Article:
'Welcome to Bristol,' from a World War II relic

A rehabilitated piece of World War II history will welcome visitors to the Michael Andrade Boardwalk

By Christy Nadalin
Posted 6/17/21

Under clear blue skies this past Friday afternoon, a group of town leaders, veterans, first responders and citizens gathered for the unveiling of a special new landmark. A massive submarine net …

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'Welcome to Bristol,' from a World War II relic

A rehabilitated piece of World War II history will welcome visitors to the Michael Andrade Boardwalk

Posted

Under clear blue skies this past Friday afternoon, a group of town leaders, veterans, first responders and citizens gathered for the unveiling of a special new landmark. A massive submarine net float, repainted and repurposed with “Welcome to Bristol” on one side and “Specialist Michael Andrade Boardwalk” on the other, was revealed for the first time on the public land located along the downtown boardwalk, just south of the State Street dock.

The boardwalk is named in honor of Spc. Michael Andrade, a member of the 115th Military Police Company, who was killed in 2003 in a Humvee accident while serving in Iraq.

It’s the third repurposing of the giant float. Rediscovered after languishing on town land adjacent to the police station, and used an an oil tank for many years, Town Administrator Steven Contente asked DPW mechanic Brett Mancieri to oversee the emptying and removal of the tank. It was taken to talented local sign painter Tom Weathers for a makeover, and now boasting a bright and glossy red coat of paint, it’s anchored in its new home.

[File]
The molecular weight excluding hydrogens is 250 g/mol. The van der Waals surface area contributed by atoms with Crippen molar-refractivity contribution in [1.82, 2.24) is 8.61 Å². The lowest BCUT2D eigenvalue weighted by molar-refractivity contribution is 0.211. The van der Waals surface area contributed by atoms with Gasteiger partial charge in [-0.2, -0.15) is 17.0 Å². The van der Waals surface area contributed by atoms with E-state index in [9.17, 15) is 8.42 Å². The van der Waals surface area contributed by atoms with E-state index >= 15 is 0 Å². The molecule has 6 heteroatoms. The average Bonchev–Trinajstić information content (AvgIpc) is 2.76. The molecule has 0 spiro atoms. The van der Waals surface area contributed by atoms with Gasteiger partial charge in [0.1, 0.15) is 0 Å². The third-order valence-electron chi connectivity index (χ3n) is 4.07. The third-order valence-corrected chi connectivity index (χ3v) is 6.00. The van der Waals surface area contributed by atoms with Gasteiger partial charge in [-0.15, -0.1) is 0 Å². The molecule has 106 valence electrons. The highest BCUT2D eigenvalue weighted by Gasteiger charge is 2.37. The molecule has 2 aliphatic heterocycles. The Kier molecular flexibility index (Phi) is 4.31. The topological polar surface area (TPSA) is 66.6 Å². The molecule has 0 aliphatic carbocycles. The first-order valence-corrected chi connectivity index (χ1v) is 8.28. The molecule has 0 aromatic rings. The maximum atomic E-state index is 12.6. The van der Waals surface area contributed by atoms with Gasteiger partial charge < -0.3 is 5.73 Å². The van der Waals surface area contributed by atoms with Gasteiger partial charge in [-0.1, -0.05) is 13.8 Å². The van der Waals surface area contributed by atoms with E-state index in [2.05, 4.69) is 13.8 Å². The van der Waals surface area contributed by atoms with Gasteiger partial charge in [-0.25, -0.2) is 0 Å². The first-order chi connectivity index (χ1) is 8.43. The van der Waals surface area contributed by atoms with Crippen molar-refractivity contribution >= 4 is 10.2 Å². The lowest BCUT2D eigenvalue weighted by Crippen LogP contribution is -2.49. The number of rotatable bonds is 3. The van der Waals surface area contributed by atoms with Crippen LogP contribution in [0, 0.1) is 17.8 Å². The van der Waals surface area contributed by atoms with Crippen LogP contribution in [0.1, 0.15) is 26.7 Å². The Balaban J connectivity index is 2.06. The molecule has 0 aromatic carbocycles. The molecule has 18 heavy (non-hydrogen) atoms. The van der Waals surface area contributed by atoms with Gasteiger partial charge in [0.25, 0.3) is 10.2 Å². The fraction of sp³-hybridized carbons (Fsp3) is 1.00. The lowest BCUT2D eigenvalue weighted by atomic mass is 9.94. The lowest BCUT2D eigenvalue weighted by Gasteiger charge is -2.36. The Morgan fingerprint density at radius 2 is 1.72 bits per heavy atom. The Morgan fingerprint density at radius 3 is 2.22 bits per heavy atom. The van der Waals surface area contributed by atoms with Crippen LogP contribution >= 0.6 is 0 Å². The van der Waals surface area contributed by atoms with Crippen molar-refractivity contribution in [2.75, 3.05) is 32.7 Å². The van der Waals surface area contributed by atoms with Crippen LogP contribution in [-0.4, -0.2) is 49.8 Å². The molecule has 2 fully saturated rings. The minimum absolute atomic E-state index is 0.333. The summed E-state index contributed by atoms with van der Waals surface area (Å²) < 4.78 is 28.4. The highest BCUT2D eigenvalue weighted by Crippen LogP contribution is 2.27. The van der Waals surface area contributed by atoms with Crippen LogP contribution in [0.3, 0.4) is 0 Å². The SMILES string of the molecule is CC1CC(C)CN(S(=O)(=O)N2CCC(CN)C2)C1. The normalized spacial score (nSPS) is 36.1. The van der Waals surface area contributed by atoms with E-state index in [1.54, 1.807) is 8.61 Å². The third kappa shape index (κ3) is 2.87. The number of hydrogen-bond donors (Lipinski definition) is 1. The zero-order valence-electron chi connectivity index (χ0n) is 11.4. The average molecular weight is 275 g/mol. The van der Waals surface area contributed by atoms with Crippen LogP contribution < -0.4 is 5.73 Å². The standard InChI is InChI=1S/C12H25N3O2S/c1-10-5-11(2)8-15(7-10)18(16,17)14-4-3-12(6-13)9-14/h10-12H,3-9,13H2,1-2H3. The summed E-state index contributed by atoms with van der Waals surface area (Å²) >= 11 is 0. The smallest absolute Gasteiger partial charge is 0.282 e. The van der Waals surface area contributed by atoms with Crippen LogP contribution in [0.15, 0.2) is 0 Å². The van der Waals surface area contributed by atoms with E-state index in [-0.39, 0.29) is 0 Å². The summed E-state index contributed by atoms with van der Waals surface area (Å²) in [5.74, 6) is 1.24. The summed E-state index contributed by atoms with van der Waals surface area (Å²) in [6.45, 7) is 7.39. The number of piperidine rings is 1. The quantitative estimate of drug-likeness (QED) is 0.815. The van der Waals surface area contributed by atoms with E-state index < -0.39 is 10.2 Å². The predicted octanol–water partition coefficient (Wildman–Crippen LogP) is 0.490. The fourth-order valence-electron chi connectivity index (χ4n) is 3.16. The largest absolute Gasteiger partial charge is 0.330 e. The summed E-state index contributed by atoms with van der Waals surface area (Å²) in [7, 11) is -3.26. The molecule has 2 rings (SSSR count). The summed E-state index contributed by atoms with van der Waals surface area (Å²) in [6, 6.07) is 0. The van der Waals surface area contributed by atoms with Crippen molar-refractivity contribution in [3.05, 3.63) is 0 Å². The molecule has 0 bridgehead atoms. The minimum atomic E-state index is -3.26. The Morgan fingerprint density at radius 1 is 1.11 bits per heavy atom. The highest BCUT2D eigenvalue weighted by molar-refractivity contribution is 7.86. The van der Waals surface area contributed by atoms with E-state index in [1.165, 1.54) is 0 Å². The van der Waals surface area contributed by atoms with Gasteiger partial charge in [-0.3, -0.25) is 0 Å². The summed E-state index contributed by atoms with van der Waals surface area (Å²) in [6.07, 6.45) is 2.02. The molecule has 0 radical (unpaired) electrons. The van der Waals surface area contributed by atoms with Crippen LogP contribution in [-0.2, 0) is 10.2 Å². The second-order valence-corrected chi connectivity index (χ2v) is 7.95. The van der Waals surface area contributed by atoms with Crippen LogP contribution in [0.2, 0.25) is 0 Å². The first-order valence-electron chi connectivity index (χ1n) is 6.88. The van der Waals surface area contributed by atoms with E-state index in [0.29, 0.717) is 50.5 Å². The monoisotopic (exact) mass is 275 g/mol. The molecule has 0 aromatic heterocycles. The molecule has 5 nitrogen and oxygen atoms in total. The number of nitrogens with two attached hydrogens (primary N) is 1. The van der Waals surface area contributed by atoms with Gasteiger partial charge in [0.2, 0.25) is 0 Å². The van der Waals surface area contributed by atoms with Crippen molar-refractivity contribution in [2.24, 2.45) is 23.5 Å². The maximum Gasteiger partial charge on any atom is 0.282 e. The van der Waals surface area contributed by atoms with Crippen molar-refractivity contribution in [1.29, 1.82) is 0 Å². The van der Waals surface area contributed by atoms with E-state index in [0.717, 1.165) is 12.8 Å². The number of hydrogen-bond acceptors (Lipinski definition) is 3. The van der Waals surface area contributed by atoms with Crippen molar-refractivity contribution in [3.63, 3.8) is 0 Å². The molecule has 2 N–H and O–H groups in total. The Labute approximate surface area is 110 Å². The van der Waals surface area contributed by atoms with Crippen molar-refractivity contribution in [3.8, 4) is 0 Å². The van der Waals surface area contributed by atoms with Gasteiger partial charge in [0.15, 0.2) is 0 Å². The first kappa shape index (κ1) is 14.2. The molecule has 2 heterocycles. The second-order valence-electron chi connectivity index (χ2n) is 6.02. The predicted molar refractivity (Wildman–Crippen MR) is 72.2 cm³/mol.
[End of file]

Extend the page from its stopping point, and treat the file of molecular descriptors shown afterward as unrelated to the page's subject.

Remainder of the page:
“I think Michael would be pleased to have kids climb on it,” said Mr. Contente, to the enthusiastic agreement of Spc. Andrade’s wife, Kristen Andrade, and sister, Fatima Milhomens, both present at the unveiling. “It’s a hands-on memorial.”

“There are not many left,” said retired town clerk and local historian Lou Cirillo. “These floats used to hold nets in place — the nets that they used to close Narragansett Bay to German U-boats durning World War II. So it has both historical and local significance.”

There will be a formal dedication of the memorial on Aug. 14, following the Blessing of the Fleet.

“Like the buoy in Key West, it will become something that people coming to Bristol will photograph,” said Mr. Contente. “Come to Bristol and have a ball!”

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